My name is Raewyn Martyn.
You can get in touch by emailing: firstname.lastname@example.org
Bio and Statement
I grew up in the South Island of Aotearoa New Zealand and have a BFA Hons from Massey University School of Fine Arts in Wellington, New Zealand, and an MFA in Painting and Printmaking from VCUArts in Richmond, Virginia.
I make site-responsive paintings composed and recomposed during attentive occupation of sites or situations. These works change over time and challenge the conventional stability and temporality of painted surface, medium, and site. New forms and processes are grafted into the existing site guided by intuition, incident, or psychic and perceptive processes of attunement and calibration. Surfaces reproduce; layers of paint or cellulose medium become unstuck, material, and flexible or fluid. These transformations destabilize perceived boundaries and states: dimension, surface, ground, solid or liquid.
In analogy with processes of empathy, and geologic or social processes entropy, the peeling of layers results in reordering of surface relations. As the peeled paint folds back on itself, it becomes an inside-out painting; exposed and related in new ways. Its own history and composition opened and understood through its transition from flat surface to unstuck material. The delaminated paint can be rearranged in attempts to resist gravity, and for new composition to emerge.
I sometimes think of my interventions or installations as survivalist; not survivalist in a catastrophic sense, but in the sense that the subjective and intersubjective experience they produce survives exposure and absorption into social space. This work also seeks to understand how processes of entropy and empathy are intertwined within phenomenological experience. Our capacity to experience and understand entropy in the processes and ‘others’ around us, is entwined with our ability to deeply observe, and to experience empathy; to understand changes within and outside.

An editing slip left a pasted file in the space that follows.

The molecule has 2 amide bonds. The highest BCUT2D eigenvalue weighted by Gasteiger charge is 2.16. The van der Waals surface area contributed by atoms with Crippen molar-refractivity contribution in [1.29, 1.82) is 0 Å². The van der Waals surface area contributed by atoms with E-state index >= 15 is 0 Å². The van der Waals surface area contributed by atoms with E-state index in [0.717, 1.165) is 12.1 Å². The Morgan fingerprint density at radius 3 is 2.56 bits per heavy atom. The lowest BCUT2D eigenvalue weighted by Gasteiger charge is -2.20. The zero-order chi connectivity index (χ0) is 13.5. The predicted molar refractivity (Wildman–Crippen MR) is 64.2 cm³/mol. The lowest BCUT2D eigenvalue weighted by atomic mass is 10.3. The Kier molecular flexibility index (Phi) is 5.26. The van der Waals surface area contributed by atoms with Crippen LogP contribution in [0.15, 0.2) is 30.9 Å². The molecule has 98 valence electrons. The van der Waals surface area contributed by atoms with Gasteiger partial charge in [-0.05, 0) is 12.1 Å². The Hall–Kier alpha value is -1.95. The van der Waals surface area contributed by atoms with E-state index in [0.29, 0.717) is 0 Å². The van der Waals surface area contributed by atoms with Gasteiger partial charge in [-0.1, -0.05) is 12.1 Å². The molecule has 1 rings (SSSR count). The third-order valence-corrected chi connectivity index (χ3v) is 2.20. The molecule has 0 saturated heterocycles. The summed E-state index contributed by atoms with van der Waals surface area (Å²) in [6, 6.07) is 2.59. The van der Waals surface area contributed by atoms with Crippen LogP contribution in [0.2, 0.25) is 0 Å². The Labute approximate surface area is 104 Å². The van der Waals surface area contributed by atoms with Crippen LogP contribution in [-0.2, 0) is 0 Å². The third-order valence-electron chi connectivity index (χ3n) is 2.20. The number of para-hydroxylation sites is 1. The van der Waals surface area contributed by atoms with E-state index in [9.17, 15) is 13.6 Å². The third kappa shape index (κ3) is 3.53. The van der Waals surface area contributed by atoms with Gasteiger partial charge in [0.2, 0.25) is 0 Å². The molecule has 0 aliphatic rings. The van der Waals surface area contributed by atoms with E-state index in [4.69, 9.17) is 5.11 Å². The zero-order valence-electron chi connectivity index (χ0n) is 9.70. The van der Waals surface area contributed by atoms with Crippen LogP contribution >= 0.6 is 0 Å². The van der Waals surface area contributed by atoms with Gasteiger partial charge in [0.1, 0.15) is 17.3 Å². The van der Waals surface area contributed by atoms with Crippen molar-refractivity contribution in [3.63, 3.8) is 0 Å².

My current research project, at the Jan van Eyck Academy, develops use of methylcellulose as a medium. Cellulose is a plant-derived polymer that can carry pigment, and holds or releases form during phases of hydration, dehydration, and rehydration. Dried to a paint-like film, it can be peeled from non-porous surfaces, then re-moistened to become adhesive, or completely rehydrated to become fluid again. The adhesive film can graft back into surfaces or cast a molded skin or volume of a three-dimensional object. Within this cycle it exists in multiple states; liquid, surface, image, and three-dimensional object. Forms or images change as gravity and flow act within drying surfaces, as the impacts of shrinkage and rehydration concentrate the pigments; and through deliberative composition of layers. This is includes moments of entropy as the unstable material dries in conflicting layers, pulling itself apart as it shrinks, or responds to atmospheric conditions: light, humidity, heat, and air flow. The processes of entropy are complicated by the resilience of the medium and its ability to reabsorb liquid to become fluid again.